Since our office is located in Las Vegas, Nevada and most of our clients receive tickets in Clark County, Nevada, we thought we'd share a little more information about Las Vegas traffic tickets here.
Even if you've never received a ticket before, or if you are on your third or fourth ticket, there are still some questions you might have. So let's get right to it.
TIPS FOR OLDER DRIVERS IN LAS VEGAS
Most older people are capable and have a lifetime of valuable driving experiences.
For these reasons, decisions about a person’s ability to drive should never be based on age alone. However, changes in vision, physical fitness and reflexes may cause safety concerns.
People who accurately assess these changes can adjust their driving habits so that they stay safe on the road or choose other kinds of transportation.
There are real risks for older drivers.
Older adults make up nine percent of the U.S. population but accounted for 13 percent of all traffic fatalities.
Drivers age 55 and over are involved in more crashes per mile driven compared with drivers 30-54.
In crashes of equal intensity, those 75 and older are three times more likely to die than a 20-year old and 80 year-olds are four times more likely.
If you are an older driver in Las Vegas, some of the following tips can help you avoid a traffic ticket or an accident:
• Be aware of the physical limitations which come with aging and how they may affect driving such as loss of visual acuity, diminished hearing, changes in physical strength, slower reaction time, and side effects of medication
• Plan your routes and keep to the plan. Avoid heavy traffic and driving at night. Do practice runs for new routes and trips you must make at night.
• Listen to what people tell you who know you best and care about you most.
• Discuss driving with your doctor. He or she can evaluate the interactions and side effects of all the medications you may be taking.
• Refresh your knowledge of safe driving practices and learn about new traffic control and roadway design features through a mature driver class.
• Begin planning for alternative ways of meeting your transportation needs. Learn about transportation options in your community, then try them out to see which options work best for you.
Las Vegas driving can be distracting enough. Add children or a pet to your vehicle and driving in Las Vegas can be almost impossible. Nevada law requires drivers to comply with certain provisions when transporting children and pets. We offer these reminders of the law in Nevada. If you don’t follow it, chances are you will receive a Las Vegas traffic ticket.It is against the law to leave a child under the age of 7 in an unattended vehicle if if the conditions present a significant risk to the health and safety of that child unless the child is being supervised by, and within sight of, a person at least 12 years old. It is illegal to leave a dog or cat unattended in a vehicle during periods of extreme heat or cold. Law enforcement, firefighters and other officials may use reasonable force to rescue the animal. Passengers under 18 may not ride in the back of a pickup or flatbed truck. This does not apply, however, to farming and ranching activity, parades or to camper shells or slide-in campers. Remember these basic rules when transporting children or pets and avoid a ticket. The fines associated with these offenses can be costly. If you have received a ticket for leaving your children or pets unattended or transporting your children or pets in violation of the law, call us today at (702) 433-2889. We can help.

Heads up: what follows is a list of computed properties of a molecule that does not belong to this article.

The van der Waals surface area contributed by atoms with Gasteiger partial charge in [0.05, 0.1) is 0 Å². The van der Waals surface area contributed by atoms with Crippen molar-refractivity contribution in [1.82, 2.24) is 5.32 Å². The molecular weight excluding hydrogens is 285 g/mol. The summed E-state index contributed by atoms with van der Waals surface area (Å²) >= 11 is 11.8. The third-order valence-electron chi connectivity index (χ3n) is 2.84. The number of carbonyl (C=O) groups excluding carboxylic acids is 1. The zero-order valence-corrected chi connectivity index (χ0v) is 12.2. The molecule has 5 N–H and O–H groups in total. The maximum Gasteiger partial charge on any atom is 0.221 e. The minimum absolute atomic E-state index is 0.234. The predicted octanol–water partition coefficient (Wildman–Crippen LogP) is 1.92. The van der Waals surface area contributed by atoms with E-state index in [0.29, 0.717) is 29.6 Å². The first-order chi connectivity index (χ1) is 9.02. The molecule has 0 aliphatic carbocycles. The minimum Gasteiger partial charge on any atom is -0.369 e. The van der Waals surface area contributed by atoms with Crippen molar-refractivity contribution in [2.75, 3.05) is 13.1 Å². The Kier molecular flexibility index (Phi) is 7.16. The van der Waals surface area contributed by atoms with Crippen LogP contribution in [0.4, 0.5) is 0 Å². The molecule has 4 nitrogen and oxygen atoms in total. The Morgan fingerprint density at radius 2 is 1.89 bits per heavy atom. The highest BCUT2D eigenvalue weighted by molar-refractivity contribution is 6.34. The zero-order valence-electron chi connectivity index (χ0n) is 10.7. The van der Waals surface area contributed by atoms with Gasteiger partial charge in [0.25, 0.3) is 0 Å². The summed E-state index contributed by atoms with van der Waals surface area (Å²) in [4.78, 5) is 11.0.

KIDS, PETS AND DRIVING IN LAS VEGAS
CAN I GET A TICKET FOR DISPLAYING A VANITY PLATE IN LAS VEGAS?We have all seen them around Las Vegas. The vanity plates on cars range from ISUMD4U to 2CUTE and everything in between. If you are driving a car with license plates, follow these tips to avoid being pulled over and receiving a Las Vegas Traffic Ticket.
Nevada law requires most vehicles to display front and rear license plates at all times, except motorcycles and trailers, which require only a rear plate. You must display both plates if the vehicle is designed for a front plate or if the manufacturer offers an add-on bracket or frame.
If your vehicle was not designed for front plates and the manufacturer did not provide an add-on bracket or other means of displaying the front plate, you do not have to display a front plate. If for some reason you are not displaying your front plate, it is your responsibility to store the second plate and surrender or return both plates to the department at the appropriate time.
License plates must at all times be securely fastened to the vehicle so as to prevent the plate from swinging and at a height not less than 12 inches from the ground, measuring from the bottom of such plate, in a place and position to be clearly visible. It must be maintained free from foreign materials and in a condition to be clearly legible.
Registration decals which indicate the month and year of expiration are placed on the upper right-hand corner of the rear plate. Your registration expires on the exact date listed on the slip; it is not valid until the end of the month.
License plate specifications call for plates to be readable from a distance of 100 feet during daylight. At night, plates must be readable from 110 feet and visible from 1,500 feet when lit by standard headlights. Rear plates must display a decal with the month and year of expiration.
Nevada license plates are issued to people and businesses, not to vehicles. You may transfer your existing plates to a new vehicle. Plate transfers between individuals require a witnessed statement which can be completed at the DMV at the time of registration.
Plate frames or covers are not prohibited as long as the above requirements are met and the plate is clearly legible.
If you have been cited for a license plate violation, call us at (702) 433-2889. We can help.